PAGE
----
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Hoffmann, R. A wiki for the life sciences where authorship matters. Nature Genetics (2008)
 
 
 
 
 

Mutational analysis of the Lem3p-Dnf1p putative phospholipid-translocating P-type ATPase reveals novel regulatory roles for Lem3p and a carboxyl-terminal region of Dnf1p independent of the phospholipid-translocating activity of Dnf1p in yeast.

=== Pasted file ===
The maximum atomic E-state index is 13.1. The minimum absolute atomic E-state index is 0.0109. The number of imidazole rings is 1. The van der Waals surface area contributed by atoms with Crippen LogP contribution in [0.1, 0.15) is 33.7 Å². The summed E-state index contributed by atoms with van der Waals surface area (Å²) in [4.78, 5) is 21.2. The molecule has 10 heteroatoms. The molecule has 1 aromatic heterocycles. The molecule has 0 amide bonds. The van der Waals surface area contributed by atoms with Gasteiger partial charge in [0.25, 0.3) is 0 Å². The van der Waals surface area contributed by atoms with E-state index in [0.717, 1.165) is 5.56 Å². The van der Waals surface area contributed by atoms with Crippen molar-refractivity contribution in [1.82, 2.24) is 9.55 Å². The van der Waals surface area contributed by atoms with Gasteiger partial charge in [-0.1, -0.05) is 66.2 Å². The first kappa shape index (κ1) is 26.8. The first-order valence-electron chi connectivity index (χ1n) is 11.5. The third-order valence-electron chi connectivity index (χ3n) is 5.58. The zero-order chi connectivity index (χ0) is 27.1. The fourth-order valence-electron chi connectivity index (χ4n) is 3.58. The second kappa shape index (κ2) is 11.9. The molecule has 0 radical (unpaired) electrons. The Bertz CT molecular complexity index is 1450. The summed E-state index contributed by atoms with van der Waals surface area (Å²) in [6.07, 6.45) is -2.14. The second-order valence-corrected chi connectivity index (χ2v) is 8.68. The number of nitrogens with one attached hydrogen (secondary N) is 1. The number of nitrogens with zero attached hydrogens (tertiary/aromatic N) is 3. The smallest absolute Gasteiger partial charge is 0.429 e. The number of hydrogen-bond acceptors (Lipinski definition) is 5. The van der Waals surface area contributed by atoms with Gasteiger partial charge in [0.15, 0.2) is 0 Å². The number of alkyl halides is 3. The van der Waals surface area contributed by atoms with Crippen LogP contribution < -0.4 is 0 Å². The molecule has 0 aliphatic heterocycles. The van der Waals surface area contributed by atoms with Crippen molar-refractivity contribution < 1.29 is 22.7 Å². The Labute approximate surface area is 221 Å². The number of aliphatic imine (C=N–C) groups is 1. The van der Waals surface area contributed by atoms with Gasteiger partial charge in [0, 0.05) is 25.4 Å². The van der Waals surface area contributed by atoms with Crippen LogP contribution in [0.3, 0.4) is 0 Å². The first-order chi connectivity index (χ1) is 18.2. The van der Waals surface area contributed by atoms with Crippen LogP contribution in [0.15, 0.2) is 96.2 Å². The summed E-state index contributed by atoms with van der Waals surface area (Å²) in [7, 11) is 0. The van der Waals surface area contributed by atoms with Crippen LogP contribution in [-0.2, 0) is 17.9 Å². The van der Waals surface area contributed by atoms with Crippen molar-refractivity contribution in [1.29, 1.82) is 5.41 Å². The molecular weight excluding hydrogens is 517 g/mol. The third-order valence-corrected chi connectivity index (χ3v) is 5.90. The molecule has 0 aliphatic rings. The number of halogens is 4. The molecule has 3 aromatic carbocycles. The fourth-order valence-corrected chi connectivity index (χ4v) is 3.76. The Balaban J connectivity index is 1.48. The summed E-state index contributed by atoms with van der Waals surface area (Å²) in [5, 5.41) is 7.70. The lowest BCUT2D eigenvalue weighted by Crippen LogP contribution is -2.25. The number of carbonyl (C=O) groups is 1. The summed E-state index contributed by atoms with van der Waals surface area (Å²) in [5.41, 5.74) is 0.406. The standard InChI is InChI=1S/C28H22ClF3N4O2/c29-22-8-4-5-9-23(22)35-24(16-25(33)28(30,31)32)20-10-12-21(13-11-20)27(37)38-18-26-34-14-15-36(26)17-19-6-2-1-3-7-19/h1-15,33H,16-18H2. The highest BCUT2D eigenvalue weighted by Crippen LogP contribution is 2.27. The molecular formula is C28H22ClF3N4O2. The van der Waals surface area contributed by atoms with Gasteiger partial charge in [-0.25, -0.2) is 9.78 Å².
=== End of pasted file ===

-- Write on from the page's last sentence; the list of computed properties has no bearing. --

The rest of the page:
Lem3p-Dnf1p is a putative aminophospholipid translocase (APLT) complex that is localized to the plasma membrane; Lem3p is required for Dnf1p localization to the plasma membrane. We have identified lem3 mutations, which did not affect formation or localization of the Lem3p-Dnf1p complex, but caused a synthetic growth defect with the null mutation of CDC50, a structurally and functionally redundant homologue of LEM3. Interestingly, these lem3 mutants exhibited nearly normal levels of NBD-labeled phospholipid internalization across the plasma membrane, suggesting that Lem3p may have other functions in addition to regulation of the putative APLT activity of Dnf1p at the plasma membrane. Similarly, deletion of the COOH-terminal cytoplasmic region of Dnf1p affected neither the localization nor the APLT activity of Dnf1p at the plasma membrane, but caused a growth defect in the cdc50Delta background. Our results suggest that the Lem3p-Dnf1p complex may play a role distinct from its plasma membrane APLT activity when it substitutes for the Cdc50p-Drs2p complex, its redundant partner in the endosomal/trans-Golgi network compartments.[1]

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